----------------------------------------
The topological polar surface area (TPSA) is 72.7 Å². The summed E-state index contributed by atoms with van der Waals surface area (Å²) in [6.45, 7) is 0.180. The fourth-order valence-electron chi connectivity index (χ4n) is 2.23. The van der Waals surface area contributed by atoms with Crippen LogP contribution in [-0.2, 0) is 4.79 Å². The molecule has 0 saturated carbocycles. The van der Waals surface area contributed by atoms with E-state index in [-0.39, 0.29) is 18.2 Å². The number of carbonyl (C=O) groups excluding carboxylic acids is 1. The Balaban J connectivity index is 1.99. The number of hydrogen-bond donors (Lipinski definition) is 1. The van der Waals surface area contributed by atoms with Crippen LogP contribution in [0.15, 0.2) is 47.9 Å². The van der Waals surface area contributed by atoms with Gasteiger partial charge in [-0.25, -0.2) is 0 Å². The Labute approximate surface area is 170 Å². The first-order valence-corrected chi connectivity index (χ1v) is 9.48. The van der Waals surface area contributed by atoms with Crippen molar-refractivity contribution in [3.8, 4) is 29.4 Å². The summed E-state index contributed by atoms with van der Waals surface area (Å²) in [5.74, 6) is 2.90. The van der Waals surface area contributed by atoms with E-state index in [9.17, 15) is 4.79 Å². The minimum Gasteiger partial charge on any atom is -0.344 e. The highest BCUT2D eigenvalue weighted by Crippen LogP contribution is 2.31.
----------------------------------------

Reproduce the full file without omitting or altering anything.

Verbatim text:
The topological polar surface area (TPSA) is 72.7 Å². The summed E-state index contributed by atoms with van der Waals surface area (Å²) in [6.45, 7) is 0.180. The fourth-order valence-electron chi connectivity index (χ4n) is 2.23. The van der Waals surface area contributed by atoms with Crippen LogP contribution in [-0.2, 0) is 4.79 Å². The molecule has 0 saturated carbocycles. The van der Waals surface area contributed by atoms with E-state index in [-0.39, 0.29) is 18.2 Å². The number of carbonyl (C=O) groups excluding carboxylic acids is 1. The Balaban J connectivity index is 1.99. The number of hydrogen-bond donors (Lipinski definition) is 1. The van der Waals surface area contributed by atoms with Crippen LogP contribution in [0.15, 0.2) is 47.9 Å². The van der Waals surface area contributed by atoms with Gasteiger partial charge in [-0.25, -0.2) is 0 Å². The Labute approximate surface area is 170 Å². The first-order valence-corrected chi connectivity index (χ1v) is 9.48. The van der Waals surface area contributed by atoms with Crippen molar-refractivity contribution in [3.8, 4) is 29.4 Å². The summed E-state index contributed by atoms with van der Waals surface area (Å²) in [5.74, 6) is 2.90. The van der Waals surface area contributed by atoms with E-state index in [9.17, 15) is 4.79 Å². The minimum Gasteiger partial charge on any atom is -0.344 e. The highest BCUT2D eigenvalue weighted by Crippen LogP contribution is 2.31.